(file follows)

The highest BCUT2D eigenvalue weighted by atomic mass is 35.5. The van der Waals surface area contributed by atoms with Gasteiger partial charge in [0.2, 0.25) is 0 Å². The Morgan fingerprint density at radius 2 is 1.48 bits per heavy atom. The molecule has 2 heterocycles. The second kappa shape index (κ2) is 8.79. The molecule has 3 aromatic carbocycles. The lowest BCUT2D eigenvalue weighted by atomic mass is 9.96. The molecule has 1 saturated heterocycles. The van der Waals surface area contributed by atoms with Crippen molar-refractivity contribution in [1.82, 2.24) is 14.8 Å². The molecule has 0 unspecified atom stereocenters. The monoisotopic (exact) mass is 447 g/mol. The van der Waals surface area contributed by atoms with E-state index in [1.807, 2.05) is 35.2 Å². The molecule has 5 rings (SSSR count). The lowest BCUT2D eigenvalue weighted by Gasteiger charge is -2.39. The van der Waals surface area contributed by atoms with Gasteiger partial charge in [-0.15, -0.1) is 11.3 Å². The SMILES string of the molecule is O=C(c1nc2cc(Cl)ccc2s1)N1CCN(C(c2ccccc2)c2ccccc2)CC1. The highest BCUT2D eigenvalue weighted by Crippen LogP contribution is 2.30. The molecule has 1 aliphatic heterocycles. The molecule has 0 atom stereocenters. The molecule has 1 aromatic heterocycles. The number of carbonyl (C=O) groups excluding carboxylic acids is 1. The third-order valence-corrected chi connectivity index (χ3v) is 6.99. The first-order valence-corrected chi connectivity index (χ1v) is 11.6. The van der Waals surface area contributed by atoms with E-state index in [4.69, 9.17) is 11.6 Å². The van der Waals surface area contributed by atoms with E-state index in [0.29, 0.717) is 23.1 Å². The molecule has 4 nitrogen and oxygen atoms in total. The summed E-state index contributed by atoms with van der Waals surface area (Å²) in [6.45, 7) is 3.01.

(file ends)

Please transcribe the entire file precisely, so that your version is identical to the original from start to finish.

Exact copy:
The highest BCUT2D eigenvalue weighted by atomic mass is 35.5. The van der Waals surface area contributed by atoms with Gasteiger partial charge in [0.2, 0.25) is 0 Å². The Morgan fingerprint density at radius 2 is 1.48 bits per heavy atom. The molecule has 2 heterocycles. The second kappa shape index (κ2) is 8.79. The molecule has 3 aromatic carbocycles. The lowest BCUT2D eigenvalue weighted by atomic mass is 9.96. The molecule has 1 saturated heterocycles. The van der Waals surface area contributed by atoms with Crippen molar-refractivity contribution in [1.82, 2.24) is 14.8 Å². The molecule has 0 unspecified atom stereocenters. The monoisotopic (exact) mass is 447 g/mol. The van der Waals surface area contributed by atoms with E-state index in [1.807, 2.05) is 35.2 Å². The molecule has 5 rings (SSSR count). The lowest BCUT2D eigenvalue weighted by Gasteiger charge is -2.39. The van der Waals surface area contributed by atoms with Gasteiger partial charge in [-0.15, -0.1) is 11.3 Å². The SMILES string of the molecule is O=C(c1nc2cc(Cl)ccc2s1)N1CCN(C(c2ccccc2)c2ccccc2)CC1. The highest BCUT2D eigenvalue weighted by Crippen LogP contribution is 2.30. The molecule has 1 aliphatic heterocycles. The molecule has 0 atom stereocenters. The molecule has 1 aromatic heterocycles. The number of carbonyl (C=O) groups excluding carboxylic acids is 1. The third-order valence-corrected chi connectivity index (χ3v) is 6.99. The first-order valence-corrected chi connectivity index (χ1v) is 11.6. The van der Waals surface area contributed by atoms with E-state index in [4.69, 9.17) is 11.6 Å². The van der Waals surface area contributed by atoms with E-state index in [0.29, 0.717) is 23.1 Å². The molecule has 4 nitrogen and oxygen atoms in total. The summed E-state index contributed by atoms with van der Waals surface area (Å²) in [6.45, 7) is 3.01.